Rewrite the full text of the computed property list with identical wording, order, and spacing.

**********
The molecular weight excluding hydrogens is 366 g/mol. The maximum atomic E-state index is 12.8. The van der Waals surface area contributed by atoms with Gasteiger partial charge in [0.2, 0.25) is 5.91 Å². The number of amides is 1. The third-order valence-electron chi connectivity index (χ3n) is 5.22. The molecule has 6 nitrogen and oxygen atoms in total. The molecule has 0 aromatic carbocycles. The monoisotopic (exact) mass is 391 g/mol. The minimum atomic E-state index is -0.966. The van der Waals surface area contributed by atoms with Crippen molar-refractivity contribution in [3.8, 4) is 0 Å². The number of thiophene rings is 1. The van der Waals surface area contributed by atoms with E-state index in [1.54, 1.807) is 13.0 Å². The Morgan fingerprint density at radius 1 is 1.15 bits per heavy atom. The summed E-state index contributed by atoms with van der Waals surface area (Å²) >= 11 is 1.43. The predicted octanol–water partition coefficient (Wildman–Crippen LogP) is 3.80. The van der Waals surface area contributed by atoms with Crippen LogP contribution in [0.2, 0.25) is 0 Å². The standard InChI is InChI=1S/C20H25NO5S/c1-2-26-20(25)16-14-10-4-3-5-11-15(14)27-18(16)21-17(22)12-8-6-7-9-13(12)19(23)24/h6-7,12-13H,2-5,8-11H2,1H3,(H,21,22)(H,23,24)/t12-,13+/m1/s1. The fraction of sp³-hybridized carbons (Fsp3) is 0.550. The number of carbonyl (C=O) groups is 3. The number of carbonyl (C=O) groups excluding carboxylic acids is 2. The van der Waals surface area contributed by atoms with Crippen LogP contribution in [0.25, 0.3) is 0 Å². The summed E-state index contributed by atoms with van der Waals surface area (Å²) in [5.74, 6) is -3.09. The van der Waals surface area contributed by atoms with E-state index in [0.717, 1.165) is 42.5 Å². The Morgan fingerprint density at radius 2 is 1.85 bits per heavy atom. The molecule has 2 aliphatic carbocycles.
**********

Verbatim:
The molecular weight excluding hydrogens is 366 g/mol. The maximum atomic E-state index is 12.8. The van der Waals surface area contributed by atoms with Gasteiger partial charge in [0.2, 0.25) is 5.91 Å². The number of amides is 1. The third-order valence-electron chi connectivity index (χ3n) is 5.22. The molecule has 6 nitrogen and oxygen atoms in total. The molecule has 0 aromatic carbocycles. The monoisotopic (exact) mass is 391 g/mol. The minimum atomic E-state index is -0.966. The van der Waals surface area contributed by atoms with Crippen molar-refractivity contribution in [3.8, 4) is 0 Å². The number of thiophene rings is 1. The van der Waals surface area contributed by atoms with E-state index in [1.54, 1.807) is 13.0 Å². The Morgan fingerprint density at radius 1 is 1.15 bits per heavy atom. The summed E-state index contributed by atoms with van der Waals surface area (Å²) >= 11 is 1.43. The predicted octanol–water partition coefficient (Wildman–Crippen LogP) is 3.80. The van der Waals surface area contributed by atoms with Crippen LogP contribution in [0.2, 0.25) is 0 Å². The standard InChI is InChI=1S/C20H25NO5S/c1-2-26-20(25)16-14-10-4-3-5-11-15(14)27-18(16)21-17(22)12-8-6-7-9-13(12)19(23)24/h6-7,12-13H,2-5,8-11H2,1H3,(H,21,22)(H,23,24)/t12-,13+/m1/s1. The fraction of sp³-hybridized carbons (Fsp3) is 0.550. The number of carbonyl (C=O) groups is 3. The number of carbonyl (C=O) groups excluding carboxylic acids is 2. The van der Waals surface area contributed by atoms with Crippen LogP contribution in [0.25, 0.3) is 0 Å². The summed E-state index contributed by atoms with van der Waals surface area (Å²) in [5.74, 6) is -3.09. The van der Waals surface area contributed by atoms with E-state index in [0.717, 1.165) is 42.5 Å². The Morgan fingerprint density at radius 2 is 1.85 bits per heavy atom. The molecule has 2 aliphatic carbocycles.